12 12-12 Production of Innovations Inventiveness of companies and countries Expenditures Japanese solutions –American-style education programs –American design centers New ideas come from a variety of sources –Countries, –Acquisitions –Global collaborations

13 12-13 Analyzing Product Components for Adaptation Product is multidimensional Sum of its features determines the bundle of satisfactions (utilities) received by consumer Three distinct components –Core –Packaging –Support services

14 12-14 Product Component Model Exhibit 12.1

15 12-15 Core Components Product platform Design features Functional features

16 12-16 Packaging Component Price Quality Packages Styling Trademark Brand name

17 12-17 Support Services Component Deliveries Warranty Spare parts Repair and maintenance Installation Instructions Other related services

18 12-18 Marketing Consumer Services Globally Consumer services characteristics –Intangibility –Inseparability –Heterogeneity –Perishability A service can be marketed –As an industrial (business-to-business) –A consumer service

19 12-19 Services Opportunities in Global Markets Tourism Transportation Financial services Education Communications Entertainment Information Health care

20 12-20 Barriers to Entering Global Markets for Consumer Services Protectionism Restrictions on transborder data flows Protection of intellectual property Cultural barriers and adaptation

21 12-21 Brands in International Markets A global brand is the worldwide use of a name, term, sign, symbol, design, or combination –Intended to identify goods or services of one seller –To differentiate them from those of competitors Importance is unquestionable Most valuable company resource

22 12-22 Top Twenty Brands Exhibit 12.2

23 12-23 Global Brands The Internet and other technologies accelerate the pace of the globalization of brands Ideally gives the company a uniform worldwide image Balance Ability to translate

24 12-24 National Brands Acquiring national brand names Using global brand names Nationalistic pride impact on brands Use global brands where possible and national brands where necessary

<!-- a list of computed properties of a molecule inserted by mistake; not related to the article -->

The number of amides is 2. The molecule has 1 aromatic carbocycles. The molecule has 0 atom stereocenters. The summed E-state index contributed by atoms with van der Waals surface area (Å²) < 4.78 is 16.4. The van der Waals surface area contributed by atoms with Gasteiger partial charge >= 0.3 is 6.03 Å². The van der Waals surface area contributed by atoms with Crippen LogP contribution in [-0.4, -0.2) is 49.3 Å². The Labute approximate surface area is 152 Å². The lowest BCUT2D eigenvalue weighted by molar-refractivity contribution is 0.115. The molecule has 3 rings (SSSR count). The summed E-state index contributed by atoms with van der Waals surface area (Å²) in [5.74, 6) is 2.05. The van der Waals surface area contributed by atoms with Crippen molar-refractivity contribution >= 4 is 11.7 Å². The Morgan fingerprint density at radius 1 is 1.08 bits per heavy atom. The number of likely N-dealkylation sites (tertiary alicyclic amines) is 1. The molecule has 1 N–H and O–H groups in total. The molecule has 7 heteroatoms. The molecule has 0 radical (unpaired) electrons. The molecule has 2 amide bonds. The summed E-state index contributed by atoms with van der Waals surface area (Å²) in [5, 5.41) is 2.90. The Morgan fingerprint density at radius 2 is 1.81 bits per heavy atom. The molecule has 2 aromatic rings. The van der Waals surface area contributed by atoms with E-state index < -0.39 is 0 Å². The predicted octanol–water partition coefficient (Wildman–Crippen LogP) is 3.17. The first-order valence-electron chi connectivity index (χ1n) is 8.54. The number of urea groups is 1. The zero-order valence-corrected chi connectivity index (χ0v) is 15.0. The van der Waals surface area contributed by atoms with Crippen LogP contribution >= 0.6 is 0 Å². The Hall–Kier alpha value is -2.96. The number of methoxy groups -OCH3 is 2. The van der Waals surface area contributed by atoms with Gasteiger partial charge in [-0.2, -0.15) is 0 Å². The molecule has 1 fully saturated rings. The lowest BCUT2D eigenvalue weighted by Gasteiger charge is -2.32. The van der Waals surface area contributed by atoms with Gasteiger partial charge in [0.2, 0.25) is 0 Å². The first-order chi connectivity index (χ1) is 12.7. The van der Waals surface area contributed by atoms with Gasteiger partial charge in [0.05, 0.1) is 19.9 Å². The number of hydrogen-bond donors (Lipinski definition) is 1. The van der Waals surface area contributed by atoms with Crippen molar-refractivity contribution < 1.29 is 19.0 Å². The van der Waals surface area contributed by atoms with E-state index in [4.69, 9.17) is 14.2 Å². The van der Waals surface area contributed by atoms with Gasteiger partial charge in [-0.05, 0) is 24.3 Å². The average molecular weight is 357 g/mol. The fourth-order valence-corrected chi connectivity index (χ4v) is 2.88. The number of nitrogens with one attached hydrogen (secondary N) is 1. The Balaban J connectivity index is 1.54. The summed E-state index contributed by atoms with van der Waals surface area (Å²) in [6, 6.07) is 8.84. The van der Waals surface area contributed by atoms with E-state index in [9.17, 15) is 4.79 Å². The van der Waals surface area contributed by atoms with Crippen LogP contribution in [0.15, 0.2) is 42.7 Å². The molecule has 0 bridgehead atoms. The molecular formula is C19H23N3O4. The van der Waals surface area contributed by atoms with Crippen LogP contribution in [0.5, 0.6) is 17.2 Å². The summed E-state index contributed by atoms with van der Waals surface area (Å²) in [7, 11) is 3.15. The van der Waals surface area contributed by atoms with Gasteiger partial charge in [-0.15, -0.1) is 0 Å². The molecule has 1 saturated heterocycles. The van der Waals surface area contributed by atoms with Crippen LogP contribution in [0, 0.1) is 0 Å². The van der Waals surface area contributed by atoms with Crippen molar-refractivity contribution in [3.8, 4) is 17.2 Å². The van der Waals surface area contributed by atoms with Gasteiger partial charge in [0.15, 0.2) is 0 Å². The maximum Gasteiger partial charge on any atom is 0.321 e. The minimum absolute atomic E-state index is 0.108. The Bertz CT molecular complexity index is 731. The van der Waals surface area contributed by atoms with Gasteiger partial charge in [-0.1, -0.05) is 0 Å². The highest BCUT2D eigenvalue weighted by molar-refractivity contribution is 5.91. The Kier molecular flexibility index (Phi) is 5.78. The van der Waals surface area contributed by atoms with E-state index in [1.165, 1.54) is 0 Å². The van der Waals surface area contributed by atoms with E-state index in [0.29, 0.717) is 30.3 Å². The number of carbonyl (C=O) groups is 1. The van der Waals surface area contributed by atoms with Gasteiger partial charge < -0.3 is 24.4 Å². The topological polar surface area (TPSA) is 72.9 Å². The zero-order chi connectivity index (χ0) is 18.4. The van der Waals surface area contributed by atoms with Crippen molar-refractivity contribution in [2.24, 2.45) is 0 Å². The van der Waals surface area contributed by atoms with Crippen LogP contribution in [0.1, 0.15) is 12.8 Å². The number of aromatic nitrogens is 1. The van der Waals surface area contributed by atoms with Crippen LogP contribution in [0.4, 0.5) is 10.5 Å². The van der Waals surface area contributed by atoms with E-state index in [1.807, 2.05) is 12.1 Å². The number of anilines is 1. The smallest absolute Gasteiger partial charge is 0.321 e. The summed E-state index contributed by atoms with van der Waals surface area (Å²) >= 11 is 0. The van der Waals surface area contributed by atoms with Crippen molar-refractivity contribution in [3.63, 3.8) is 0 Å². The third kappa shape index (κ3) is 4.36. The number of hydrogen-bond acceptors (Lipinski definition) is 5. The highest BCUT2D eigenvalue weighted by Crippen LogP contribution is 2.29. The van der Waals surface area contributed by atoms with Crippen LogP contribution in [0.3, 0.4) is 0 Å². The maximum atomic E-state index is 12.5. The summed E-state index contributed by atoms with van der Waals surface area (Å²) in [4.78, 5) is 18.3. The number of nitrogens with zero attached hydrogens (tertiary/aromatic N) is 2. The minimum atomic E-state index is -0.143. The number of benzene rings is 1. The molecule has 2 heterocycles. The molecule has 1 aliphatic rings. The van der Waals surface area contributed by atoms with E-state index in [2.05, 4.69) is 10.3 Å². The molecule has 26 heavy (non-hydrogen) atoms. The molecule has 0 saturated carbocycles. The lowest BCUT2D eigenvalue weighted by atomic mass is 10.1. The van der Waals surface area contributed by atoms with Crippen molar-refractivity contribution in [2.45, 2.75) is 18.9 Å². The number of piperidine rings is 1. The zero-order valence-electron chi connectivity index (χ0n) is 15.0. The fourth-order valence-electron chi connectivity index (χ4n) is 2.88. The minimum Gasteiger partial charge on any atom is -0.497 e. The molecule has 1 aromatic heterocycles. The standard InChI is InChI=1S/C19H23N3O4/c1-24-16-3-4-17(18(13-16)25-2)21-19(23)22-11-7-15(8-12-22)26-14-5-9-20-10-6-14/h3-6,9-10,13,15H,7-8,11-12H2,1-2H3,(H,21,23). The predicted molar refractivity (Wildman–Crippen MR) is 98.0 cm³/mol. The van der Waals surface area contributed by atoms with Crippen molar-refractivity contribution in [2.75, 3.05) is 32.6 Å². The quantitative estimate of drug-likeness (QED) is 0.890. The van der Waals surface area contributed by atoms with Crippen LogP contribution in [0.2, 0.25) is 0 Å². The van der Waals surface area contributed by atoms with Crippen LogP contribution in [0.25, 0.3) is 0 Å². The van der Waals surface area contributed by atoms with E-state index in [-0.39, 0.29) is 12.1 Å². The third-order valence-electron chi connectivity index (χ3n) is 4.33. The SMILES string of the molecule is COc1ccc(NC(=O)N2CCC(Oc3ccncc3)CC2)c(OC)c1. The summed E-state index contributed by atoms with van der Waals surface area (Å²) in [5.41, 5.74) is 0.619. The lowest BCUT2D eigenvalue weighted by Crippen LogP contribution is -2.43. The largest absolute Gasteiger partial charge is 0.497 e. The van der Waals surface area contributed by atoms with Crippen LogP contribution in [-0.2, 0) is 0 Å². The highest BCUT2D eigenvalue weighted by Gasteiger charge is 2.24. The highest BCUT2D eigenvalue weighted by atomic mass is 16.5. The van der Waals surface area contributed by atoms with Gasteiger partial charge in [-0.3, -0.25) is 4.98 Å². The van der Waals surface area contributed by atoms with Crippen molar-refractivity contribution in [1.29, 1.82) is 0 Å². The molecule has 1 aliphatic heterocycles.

25 12-25 Country-of-Origin effect –Influences that the country of manufacture, assembly, or design ► Has on a consumer’s positive or negative perception of a product Consumers have broad but somewhat vague stereotypes about specific countries and specific product categories that they judge “best” Ethnocentrism Country-of-Origin Effects and Global Brands

26 12-26 Countries are stereotyped –On the basis of whether they are industrialized –In the process of industrializing –In process of developing Technical products –Perception of one manufactured in a less-developed or newly industrializing country less positive Fads often surround product from particular countries or regions Country-of-Origin Effects and Global Brands

27 12-27 Private Brands Growing as challengers to manufacturers’ brands Private labels –Provide the retailer with high margins –Receive preferential shelf space and in-store promotion –Are quality products at low prices Manufacturers brands must be competitively priced and provide real consumer value

28 12-28 Summary The growing globalization of markets must be balanced with the continuing need to assess all markets for those differences that might require adaptation for successful acceptance In spite of the forces of homogenization, consumers also see the world of global symbols, company images, and product choice through the lens of their own local culture and its stage of development and market sophistication

29 12-29 Summary Each product must be viewed in light of how it is perceived by each culture with which it comes in contact Analyzing a product as an innovation and using the Product Component Model may provide the marketer with important leads for adaptation